Biological Conservation is an international leading journal in the discipline of conservation biology. The journal publishes articles spanning a diverse range of fields that contribute to the biological, sociological, and economic dimensions of conservation and natural resource management. The primary aim of Biological Conservation is the publication of high-quality papers that advance the science and practice of conservation, or which demonstrate the application of conservation principles for natural resource management and policy. Therefore it will be of interest to a broad international readership.
In the new carbon economy, researchers examine biodiversity vs. bio-'perversity'
(Phys.org) —Will Australia's biodiversity benefit from the new carbon economy designed to reduce greenhouse gas emissions? Or will bio-'perversities' win the day?
Sea turtles benefiting from protected areas
Nesting green sea turtles are benefiting from marine protected areas by using habitats found within their boundaries, according to a U.S. Geological Survey study that is the first to track the federally protected ...
'Sustainable fish' label comes under fire
The world's biggest scheme to certify that seafish come from sustainable sources has come under fire in a scientific journal, where researchers say the label is too generous and may "mislead" consumers.
'Sustainable fishing' certification too lenient and discretionary, study finds
The certification of seafood as "sustainable" by the nonprofit Marine Stewardship Council is too lenient and discretionary, a study by a consortium of researchers has found.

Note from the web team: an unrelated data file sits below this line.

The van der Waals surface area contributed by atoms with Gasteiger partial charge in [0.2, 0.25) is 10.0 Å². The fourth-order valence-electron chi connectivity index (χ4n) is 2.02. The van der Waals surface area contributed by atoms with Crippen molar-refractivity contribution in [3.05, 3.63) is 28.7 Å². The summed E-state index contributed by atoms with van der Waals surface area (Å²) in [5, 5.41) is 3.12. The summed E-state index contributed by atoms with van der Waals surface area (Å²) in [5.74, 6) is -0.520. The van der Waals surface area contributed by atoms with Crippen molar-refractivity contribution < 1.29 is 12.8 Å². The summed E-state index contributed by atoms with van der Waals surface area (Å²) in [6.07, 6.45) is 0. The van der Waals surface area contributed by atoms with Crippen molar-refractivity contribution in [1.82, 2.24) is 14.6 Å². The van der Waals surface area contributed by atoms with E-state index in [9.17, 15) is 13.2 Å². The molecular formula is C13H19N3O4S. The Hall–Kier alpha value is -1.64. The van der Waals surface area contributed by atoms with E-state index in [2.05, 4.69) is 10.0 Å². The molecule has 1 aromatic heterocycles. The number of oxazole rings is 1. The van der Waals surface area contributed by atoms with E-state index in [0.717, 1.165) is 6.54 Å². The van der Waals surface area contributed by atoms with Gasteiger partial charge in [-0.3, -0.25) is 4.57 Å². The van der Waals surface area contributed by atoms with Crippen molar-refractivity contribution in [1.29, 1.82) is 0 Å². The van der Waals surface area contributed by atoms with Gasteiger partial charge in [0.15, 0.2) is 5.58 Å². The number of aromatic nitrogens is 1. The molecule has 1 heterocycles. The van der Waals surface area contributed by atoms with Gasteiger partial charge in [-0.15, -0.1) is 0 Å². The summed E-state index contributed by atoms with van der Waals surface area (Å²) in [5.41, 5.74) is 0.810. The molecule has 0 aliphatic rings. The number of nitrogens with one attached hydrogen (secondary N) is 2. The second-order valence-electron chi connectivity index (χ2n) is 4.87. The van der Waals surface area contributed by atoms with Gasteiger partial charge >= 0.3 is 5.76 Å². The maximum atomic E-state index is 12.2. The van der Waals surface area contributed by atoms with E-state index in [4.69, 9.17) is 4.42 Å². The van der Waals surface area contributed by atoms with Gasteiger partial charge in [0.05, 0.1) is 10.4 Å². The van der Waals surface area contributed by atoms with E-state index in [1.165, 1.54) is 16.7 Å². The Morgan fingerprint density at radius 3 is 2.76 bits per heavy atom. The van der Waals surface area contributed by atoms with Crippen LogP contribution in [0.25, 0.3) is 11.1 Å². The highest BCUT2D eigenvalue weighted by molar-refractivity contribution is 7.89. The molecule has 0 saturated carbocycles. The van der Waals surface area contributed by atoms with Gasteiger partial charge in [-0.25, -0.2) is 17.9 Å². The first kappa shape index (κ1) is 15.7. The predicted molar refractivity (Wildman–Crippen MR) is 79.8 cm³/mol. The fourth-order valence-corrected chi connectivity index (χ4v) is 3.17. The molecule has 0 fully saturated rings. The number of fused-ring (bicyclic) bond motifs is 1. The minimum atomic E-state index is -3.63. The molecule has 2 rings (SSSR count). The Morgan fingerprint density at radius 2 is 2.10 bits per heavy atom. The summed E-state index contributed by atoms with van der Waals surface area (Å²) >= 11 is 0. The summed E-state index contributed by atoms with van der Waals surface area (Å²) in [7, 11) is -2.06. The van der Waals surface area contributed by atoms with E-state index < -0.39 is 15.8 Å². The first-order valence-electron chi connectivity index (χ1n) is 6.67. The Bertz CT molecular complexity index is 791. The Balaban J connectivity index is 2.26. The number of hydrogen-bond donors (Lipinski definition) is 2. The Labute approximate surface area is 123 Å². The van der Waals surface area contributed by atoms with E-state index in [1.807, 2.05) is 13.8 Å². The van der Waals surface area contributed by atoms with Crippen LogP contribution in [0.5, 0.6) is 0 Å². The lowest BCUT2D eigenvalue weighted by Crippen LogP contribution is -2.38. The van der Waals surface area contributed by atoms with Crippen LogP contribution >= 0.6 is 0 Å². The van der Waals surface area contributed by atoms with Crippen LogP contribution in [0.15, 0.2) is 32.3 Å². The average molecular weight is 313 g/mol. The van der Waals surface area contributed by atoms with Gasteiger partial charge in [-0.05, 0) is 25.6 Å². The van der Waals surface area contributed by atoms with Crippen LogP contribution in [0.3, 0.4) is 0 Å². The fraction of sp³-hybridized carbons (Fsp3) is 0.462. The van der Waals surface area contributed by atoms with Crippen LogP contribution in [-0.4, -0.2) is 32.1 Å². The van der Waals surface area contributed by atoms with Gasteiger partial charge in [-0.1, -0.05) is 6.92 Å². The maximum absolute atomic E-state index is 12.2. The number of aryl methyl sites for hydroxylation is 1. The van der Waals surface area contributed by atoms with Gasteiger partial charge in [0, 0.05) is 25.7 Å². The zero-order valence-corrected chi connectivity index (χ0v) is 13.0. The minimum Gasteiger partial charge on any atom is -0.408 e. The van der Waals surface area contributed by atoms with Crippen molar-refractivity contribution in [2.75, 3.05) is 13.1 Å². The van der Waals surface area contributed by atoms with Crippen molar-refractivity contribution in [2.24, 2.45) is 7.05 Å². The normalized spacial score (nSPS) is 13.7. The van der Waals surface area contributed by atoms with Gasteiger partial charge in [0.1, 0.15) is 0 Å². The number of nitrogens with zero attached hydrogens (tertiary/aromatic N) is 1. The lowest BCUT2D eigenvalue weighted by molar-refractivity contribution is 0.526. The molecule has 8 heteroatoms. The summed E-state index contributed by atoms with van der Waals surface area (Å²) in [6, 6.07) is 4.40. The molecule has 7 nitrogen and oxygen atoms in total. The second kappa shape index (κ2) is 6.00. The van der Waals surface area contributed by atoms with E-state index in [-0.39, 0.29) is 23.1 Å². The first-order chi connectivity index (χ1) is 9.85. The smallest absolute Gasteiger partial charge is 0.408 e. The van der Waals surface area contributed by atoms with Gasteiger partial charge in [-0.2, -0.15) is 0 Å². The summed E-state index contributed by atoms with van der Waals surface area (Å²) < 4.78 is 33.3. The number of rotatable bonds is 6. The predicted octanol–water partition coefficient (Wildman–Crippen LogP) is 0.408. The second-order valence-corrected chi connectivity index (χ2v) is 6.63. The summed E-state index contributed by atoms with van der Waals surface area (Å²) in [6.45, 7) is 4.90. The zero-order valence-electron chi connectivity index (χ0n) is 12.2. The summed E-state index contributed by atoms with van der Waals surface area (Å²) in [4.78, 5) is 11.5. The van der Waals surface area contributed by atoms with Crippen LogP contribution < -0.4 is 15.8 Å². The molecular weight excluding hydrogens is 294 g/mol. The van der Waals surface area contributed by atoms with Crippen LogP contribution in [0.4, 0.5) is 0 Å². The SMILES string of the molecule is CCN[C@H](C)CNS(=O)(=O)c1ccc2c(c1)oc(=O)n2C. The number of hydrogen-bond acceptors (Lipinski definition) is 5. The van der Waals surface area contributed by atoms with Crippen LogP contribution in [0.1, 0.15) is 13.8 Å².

Carnivores, livestock and people manage to share same space study finds
In the southern Rift Valley of Kenya, the Maasai people, their livestock and a range of carnivores, including striped hyenas, spotted hyenas, lions and bat-eared foxes, are coexisting fairly happily according ...
Fishers near marine protected areas go farther for catch but fare well
Fishers near marine protected areas end up traveling farther to catch fish but maintain their social and economic well-being, according to a study by fisheries scientists at Washington State University and in Hawaii.
Slithering towards extinction: Almost 1 in 5 reptiles are struggling to survive
Nineteen percent of the world's reptiles are estimated to be threatened with extinction, states a paper published today by the Zoological Society of London (ZSL) in conjunction with experts from the IUCN ...
Scientific misconduct is real, but rare
(Phys.org)—Richard Primack, Boston University professor of biology and editor-in-chief of the journal Biological Conservation, observes in the current issue of that publication that while instances of scientific miscon ...
African elephant fares better in countries with good education than in countries with newly created nature
Elephants are rare in African countries where poor schooling, a failing economy and widespread corruption are rife. Countries where these factors are well-organised have larger populations of elephants. It would appear that ...
Medusa and the giant squid: Camera system captures first video
Researchers from The University of Queensland played a key role in filming the first video images of a live giant squid in its natural habitat, in lightless water up to a kilometre under the ocean. ...
Parasites of Madagascar's lemurs expanding with climate change
Rising temperatures and shifting rainfall patterns in Madagascar could fuel the spread of lemur parasites and the diseases they carry.
Trading wetlands no longer a deal with the devil
If Faust had been in the business of trading wetlands rather than selling his soul, the devil might be portrayed by the current guidelines for wetland restoration. Research from the University of Illinois ...
Violence in Mali threatening survival of endangered elephants
University of British Columbia and Oxford University researchers have revealed the secrets of survival of an endangered population of African elephant in the unforgiving Sahara desert, and suggest that recent violence in ...